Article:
Mathematics Stack Exchange is a question and answer site for people studying math at any level and professionals in related fields. Join them; it only takes a minute:

Sign up
Here's how it works:
  1. Anybody can ask a question
  2. Anybody can answer
  3. The best answers are voted up and rise to the top

Let $e$ be a projection in a C* algebra $A$. Is $eAe= \mathbb{C}e$ equivalent to the nonexistence of any projection in between $e$ and $0$? I know it is true if $A$ is a Von Neumann algebra because then you can use the Borel functional calculus. Takesaki states that the definition of minimality of a projection is $eAe= \mathbb{C}e$ "because it means" that there are no projections in between $e$ and $0$. I can't tell if "because it means" means "implies" or "is equivalent to."

share|cite|improve this question
Isn't the continuous functional calculus enough here? – Kevin Carlson Sep 25 '12 at 5:53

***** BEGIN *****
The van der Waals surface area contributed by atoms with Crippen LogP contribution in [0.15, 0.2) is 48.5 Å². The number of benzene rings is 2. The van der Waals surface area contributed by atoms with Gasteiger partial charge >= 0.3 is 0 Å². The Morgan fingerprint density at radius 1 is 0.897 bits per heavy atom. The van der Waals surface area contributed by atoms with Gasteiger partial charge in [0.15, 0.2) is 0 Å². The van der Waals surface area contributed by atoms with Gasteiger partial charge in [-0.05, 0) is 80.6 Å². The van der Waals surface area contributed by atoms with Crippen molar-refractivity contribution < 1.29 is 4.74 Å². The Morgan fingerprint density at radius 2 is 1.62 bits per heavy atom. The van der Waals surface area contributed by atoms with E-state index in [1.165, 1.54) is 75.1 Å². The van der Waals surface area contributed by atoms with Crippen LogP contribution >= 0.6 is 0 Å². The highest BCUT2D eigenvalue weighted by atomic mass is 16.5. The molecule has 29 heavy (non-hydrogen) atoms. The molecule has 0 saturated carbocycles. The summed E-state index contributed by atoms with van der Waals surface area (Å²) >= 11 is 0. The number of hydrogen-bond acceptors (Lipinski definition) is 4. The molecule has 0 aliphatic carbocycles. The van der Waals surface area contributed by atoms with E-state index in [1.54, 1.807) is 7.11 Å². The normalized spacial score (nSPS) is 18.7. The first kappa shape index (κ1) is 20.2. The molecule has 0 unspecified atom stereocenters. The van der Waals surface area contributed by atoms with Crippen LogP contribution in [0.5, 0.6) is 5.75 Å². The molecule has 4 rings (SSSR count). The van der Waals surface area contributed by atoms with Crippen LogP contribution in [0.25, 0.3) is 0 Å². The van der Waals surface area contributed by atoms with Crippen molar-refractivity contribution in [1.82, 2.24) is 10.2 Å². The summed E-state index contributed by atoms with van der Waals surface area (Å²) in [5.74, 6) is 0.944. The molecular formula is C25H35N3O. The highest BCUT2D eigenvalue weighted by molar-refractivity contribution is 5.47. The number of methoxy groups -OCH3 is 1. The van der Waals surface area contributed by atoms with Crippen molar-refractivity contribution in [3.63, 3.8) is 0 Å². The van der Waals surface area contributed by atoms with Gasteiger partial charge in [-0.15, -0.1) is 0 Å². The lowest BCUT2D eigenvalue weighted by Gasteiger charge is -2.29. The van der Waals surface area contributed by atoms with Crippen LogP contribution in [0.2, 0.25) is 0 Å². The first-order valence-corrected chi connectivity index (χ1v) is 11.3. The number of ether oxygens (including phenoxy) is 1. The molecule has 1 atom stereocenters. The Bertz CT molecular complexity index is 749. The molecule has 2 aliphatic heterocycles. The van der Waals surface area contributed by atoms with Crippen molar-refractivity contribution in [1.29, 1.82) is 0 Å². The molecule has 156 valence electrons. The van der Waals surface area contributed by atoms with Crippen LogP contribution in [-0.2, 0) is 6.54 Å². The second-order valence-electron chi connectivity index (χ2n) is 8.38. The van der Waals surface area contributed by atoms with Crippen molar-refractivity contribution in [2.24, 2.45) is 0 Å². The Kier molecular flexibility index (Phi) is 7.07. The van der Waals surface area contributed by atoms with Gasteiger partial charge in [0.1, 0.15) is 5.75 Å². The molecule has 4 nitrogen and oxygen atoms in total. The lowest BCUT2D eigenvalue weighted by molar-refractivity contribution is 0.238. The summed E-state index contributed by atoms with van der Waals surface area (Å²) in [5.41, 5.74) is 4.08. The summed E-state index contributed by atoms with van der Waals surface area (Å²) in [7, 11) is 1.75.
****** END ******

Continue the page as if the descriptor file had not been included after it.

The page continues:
Can you describe how? I wanted to apply step functions. – Jeff Sep 25 '12 at 6:04
Ah, maybe not, I didn't see which functions you were applying. – Kevin Carlson Sep 25 '12 at 6:33
up vote 6 down vote accepted

It is easy to see that $eAe=\mathbb{C}e$ implies that there are no projections below $e$.

But the converse is not true. Consider for instance $A=C([0,1]\cup[2,3])$. Then $e=1_{[0,1]}$ is a projection in $A$ that admits no proper subprojection, and $eAe=C[0,1]\subset A$ is not $\mathbb{C}e$.

share|cite|improve this answer
Or even, $A=C[0,1]$, $e=1$. I.e., the point is that there are unital C*-algebras (of dimension greater than $1$) without nonscalar projections. – Jonas Meyer Sep 27 '12 at 0:53
Good point. It's interesting that according to Takesaki's definition $e$ is not a minimal projection in your example (nor mine, for that matter). – Martin Argerami Sep 27 '12 at 1:09
@JonasMeyer Good point. This can't happen when you have a von neumann algebra of dim > 1 because you just take a nonscalar, which is the weak limit of some linear combination of projections by the usual simple function business from measure theory, and since it's nonscalar, one of these projections has to be nonscalar. – Jeff Sep 27 '12 at 3:17

Your Answer


By posting your answer, you agree to the privacy policy and terms of service.

Not the answer you're looking for? Browse other questions tagged or ask your own question.